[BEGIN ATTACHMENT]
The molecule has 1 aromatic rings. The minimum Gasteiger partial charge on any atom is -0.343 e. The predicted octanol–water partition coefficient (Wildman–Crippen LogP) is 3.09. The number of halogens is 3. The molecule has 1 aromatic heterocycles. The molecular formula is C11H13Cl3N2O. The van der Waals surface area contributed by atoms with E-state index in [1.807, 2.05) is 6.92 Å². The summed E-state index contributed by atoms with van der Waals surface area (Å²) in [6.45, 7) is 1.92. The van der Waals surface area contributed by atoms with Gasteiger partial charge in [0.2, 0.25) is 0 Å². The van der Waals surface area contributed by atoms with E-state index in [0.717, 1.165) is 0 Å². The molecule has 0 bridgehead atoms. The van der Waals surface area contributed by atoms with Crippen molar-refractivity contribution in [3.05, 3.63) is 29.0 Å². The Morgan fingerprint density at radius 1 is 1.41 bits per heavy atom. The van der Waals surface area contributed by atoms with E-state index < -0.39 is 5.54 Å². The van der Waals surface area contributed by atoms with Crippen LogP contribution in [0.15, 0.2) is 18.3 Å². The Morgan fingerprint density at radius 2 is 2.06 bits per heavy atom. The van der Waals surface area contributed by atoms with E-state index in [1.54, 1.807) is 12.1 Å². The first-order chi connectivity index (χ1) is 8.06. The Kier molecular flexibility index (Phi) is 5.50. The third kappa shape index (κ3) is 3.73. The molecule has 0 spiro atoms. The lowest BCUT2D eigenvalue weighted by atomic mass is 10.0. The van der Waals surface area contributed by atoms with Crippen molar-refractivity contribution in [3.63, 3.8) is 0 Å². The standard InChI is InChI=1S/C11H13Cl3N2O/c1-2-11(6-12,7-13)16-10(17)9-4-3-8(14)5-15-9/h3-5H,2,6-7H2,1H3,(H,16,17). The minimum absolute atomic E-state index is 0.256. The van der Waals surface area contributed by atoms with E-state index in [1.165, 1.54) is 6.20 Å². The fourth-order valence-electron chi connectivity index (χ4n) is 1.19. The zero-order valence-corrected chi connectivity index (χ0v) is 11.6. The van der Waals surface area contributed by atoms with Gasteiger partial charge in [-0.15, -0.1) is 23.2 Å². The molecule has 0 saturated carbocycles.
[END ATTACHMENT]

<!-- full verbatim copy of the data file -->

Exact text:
The molecule has 1 aromatic rings. The minimum Gasteiger partial charge on any atom is -0.343 e. The predicted octanol–water partition coefficient (Wildman–Crippen LogP) is 3.09. The number of halogens is 3. The molecule has 1 aromatic heterocycles. The molecular formula is C11H13Cl3N2O. The van der Waals surface area contributed by atoms with E-state index in [1.807, 2.05) is 6.92 Å². The summed E-state index contributed by atoms with van der Waals surface area (Å²) in [6.45, 7) is 1.92. The van der Waals surface area contributed by atoms with Gasteiger partial charge in [0.2, 0.25) is 0 Å². The van der Waals surface area contributed by atoms with E-state index in [0.717, 1.165) is 0 Å². The molecule has 0 bridgehead atoms. The van der Waals surface area contributed by atoms with Crippen molar-refractivity contribution in [3.05, 3.63) is 29.0 Å². The Morgan fingerprint density at radius 1 is 1.41 bits per heavy atom. The van der Waals surface area contributed by atoms with E-state index < -0.39 is 5.54 Å². The van der Waals surface area contributed by atoms with Crippen LogP contribution in [0.15, 0.2) is 18.3 Å². The Morgan fingerprint density at radius 2 is 2.06 bits per heavy atom. The van der Waals surface area contributed by atoms with E-state index in [1.54, 1.807) is 12.1 Å². The first-order chi connectivity index (χ1) is 8.06. The Kier molecular flexibility index (Phi) is 5.50. The third kappa shape index (κ3) is 3.73. The molecule has 0 spiro atoms. The lowest BCUT2D eigenvalue weighted by atomic mass is 10.0. The van der Waals surface area contributed by atoms with Crippen molar-refractivity contribution in [3.63, 3.8) is 0 Å². The standard InChI is InChI=1S/C11H13Cl3N2O/c1-2-11(6-12,7-13)16-10(17)9-4-3-8(14)5-15-9/h3-5H,2,6-7H2,1H3,(H,16,17). The minimum absolute atomic E-state index is 0.256. The van der Waals surface area contributed by atoms with E-state index in [1.165, 1.54) is 6.20 Å². The fourth-order valence-electron chi connectivity index (χ4n) is 1.19. The zero-order valence-corrected chi connectivity index (χ0v) is 11.6. The van der Waals surface area contributed by atoms with Gasteiger partial charge in [-0.15, -0.1) is 23.2 Å². The molecule has 0 saturated carbocycles.